JS Bach Partita no 2 in C minor BWV826
J.S. Bach was a composer, violinist, harpsichordist, and organist of the Baroque period. Throughout his sixty-five years lifetime, Bach composed an incredible 1128 pieces of music. Among them, 223 pieces are written for the keyboard; this includes Bach’s most well-known keyboard repertoire, “The Well-Tempered Clavier,” as well as his Keyboard Partitas. Bach wrote six Partitas for the keyboard, being the last set of keyboard suites he had composed. Bach’s Keyboard Partitas were originally written for the harpsichord instrument, first published individually in 1726, and, as a set, titled “Clavier-Übung I” in 1731 – BWV 825-830. The Keyboard Partita No.2 in C Minor, BWV 826 has six movements, each movement representing a unique Baroque dance style. The piece starts with a grand French Ouvertüre style titled, Sinfonia, and evolves into a fugue. The Sinfonia is followed by the Allemande – the first entrance dance in moderately slow, serious dance in quadruple meter; the Courante is a fast pace gallop style dance in triple meter, with fire and passion; the Sarabande – a moderately slow dance in triple meter with the emphasis on the second beat; the Rondeau – a fast paced dance in triple meter, but count one beat per measure; and lastly, the Capriccio – another fast paced dance with the emphasis on the second half of the measure.
Leon Janacek On an overgrown path
Janáček composed his piano music around the turn of the 19th and 20th centuries, before he found fame late in life with operas such as ‘Jenůfa’, ‘Káťa Kabanová’ and ‘The Makropulos Case’. Epigrammatic but obsessive, these intimate pieces speak of the composer’s passions and frustrations. But like his later works they are loaded with drama and big ideas.
The first book in ‘On An Overgrown Path’ is notable for its poetic titles – such as ‘Our evenings’, ‘They chattered like swallows’, ‘Unutterable anguish’ – which find expression in music of apparent folk-like innocence and sudden passions, which reach a powerful climax in the violent contrasts of the first book’s final piece, ‘The Barn-Owl has not flown away’. This is music of heartbreak and desolation hardly less moving in its way than the great scenas of love and abandonment which Janáček composed for his operatic heroines.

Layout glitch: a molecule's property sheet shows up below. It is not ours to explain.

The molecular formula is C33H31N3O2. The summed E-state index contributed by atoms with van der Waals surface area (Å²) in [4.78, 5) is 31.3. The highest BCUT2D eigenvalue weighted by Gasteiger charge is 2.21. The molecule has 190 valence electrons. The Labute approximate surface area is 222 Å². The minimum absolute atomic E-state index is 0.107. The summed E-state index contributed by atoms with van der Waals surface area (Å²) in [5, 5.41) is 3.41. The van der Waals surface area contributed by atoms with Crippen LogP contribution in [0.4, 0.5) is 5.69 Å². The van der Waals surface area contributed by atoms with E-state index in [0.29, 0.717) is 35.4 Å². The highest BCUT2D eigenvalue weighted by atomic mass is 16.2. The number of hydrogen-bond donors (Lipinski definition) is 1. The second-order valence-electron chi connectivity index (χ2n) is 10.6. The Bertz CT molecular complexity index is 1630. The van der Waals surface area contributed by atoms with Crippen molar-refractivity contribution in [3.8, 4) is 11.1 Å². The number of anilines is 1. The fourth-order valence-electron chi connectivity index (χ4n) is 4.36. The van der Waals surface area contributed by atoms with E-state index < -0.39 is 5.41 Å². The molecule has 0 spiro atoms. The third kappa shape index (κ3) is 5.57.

Stripped of such titles, the second book in ‘On An Overgrown Path’ is more elusive in meaning, swinging between a gentle, Czech translation of Debussy’s Impressionist tone-painting and darker, more sinister currents of expression that run raw and angry in the Sonata which Janáček wrote to commemorate the death of a young man at the hands of the police in Prague during political protests in the autumn of 1905. From seven years later, the four-movement cycle of Mists recovers some of the Romantic melancholy of ‘On an Overgrown Path’, though its cathartic finale presents a stiff challenge to any pianist with its torrents of notes.
Diana Hinds piano
Diana read English at Jesus College, Cambridge and worked as a national newspaper journalist, including on the stafff at The Independent, before resuming serious study of the piano when her children were young. She now combines playing and teaching, with pupils at New College School and Oxford High School in addition to her private practice. She enjoys accompanying, including at the Abingdon Music Festival which she helps to run. She gives regular recitals of piano and chamber music in and around Oxford, and in recent years has enjoyed lessons with the pianist William Howard. She also plays violin in a number of Oxford ensembles.